Wednesday, May 15, 2013

Caching Weapons and Equipment

Weapons cached under piles of scrap metal or a lot of rubbish in case the enemy comes through with metal detectors looking for weapons caches.

Select weapons and equipment to be cached based upon the particular need of the unit and operation.

Procure the items to be cached

Select a cache site

Potential Caching Sites
Caves, abandoned mines and quarries
Walls (hidden behind loose bricks or stones or hidden in a plastered surface)
Abandoned buildings
Infrequently used structures (railroad facilities, etc.)
Cable conduits
Underwater- Underwater caches can be placed in water proof containers and well anchored in the water. Attention should be paid to the tides and strength of the current. The changing of weather conditions including the increase or decrease in rain fall should be noted as well. There should also be a way to retrieve the underwater cache, perhaps with some type of long pole with a hook. A pond or small lake might be best for an underwater cache. The location of an underwater cache should be precise and accurate, perhaps next to some distinguishing features or landmarks. The cache itself or perhaps the archor connected to it should be heavy enough to not even be possible to float away or drift off. The cache can be dropped off and picked up by men pretending to be fishermen, even though the cache is located in a place not frequently used by fishermen.

A surveyor can be sent out to locate prospective sites. The surveyor should carry the necessary equipment such as maps, a compass, measuring tape, pen and pad, etc. The individual should have a good cover story in case he is noticed. The surveyor can make his own map with reference points.

The cache site should have at least two secure routes to and from the site. A primary route and an alternate route. The routes should have natural concealment.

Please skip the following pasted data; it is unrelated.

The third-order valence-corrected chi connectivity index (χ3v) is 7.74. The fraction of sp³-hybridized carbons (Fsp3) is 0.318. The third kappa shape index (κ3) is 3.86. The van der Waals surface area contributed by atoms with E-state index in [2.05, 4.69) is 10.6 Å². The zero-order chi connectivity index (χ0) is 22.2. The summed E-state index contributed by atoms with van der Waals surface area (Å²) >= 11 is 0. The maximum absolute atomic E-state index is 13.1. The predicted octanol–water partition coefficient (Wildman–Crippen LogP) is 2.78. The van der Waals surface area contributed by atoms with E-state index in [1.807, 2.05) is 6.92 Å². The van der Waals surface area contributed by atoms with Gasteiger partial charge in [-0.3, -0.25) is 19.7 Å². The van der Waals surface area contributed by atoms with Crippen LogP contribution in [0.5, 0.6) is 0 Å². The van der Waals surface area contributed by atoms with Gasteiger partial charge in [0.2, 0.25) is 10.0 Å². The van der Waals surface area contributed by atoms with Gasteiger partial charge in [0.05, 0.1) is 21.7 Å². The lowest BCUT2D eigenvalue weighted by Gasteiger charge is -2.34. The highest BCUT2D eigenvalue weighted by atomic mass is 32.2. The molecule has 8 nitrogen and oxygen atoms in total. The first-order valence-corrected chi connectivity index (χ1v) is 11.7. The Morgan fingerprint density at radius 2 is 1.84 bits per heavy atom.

Weapons and equipment can be cached along the route to a specific target.

Be aware of seasonal changes such as snow and ice in the winter. Hard ground could cause a problem for digging. Snow could cause a problem as far as leaving foot prints, tracks, etc.

Packaging the Cache
Oiling- Apply light coat of oil on weapons, tools, and other items with an unpainted metallic surface.
Wrapping- The wrapping should be done so well that it should be near water proof. Each item is to be wrapped individually. The item should be wrapped tight to eliminate air pockets. Fols should be sealed with a water proof substance.
Packaging- All moisture should be removed from the container. A long lasting desiccant should be packed to absorb residual moisture. Clothing can be used for padding to protect the contents.
Instructions and diagrams can be added on the usage of the items.

The emplacement or recovery of a buried cache should be done after dark.
After a cache is recovered, effort is made to refill the hole that was dug.

Dynamite must be flipped or turned over every now and then while in storage. The nitroglycerin begins to seep out over a period of time. Dynamite is usually packed in saw dust (in case of leakage) and stored in a crate.

An article on Weapons Caching from an old "Soldier of Fortune" Magazine

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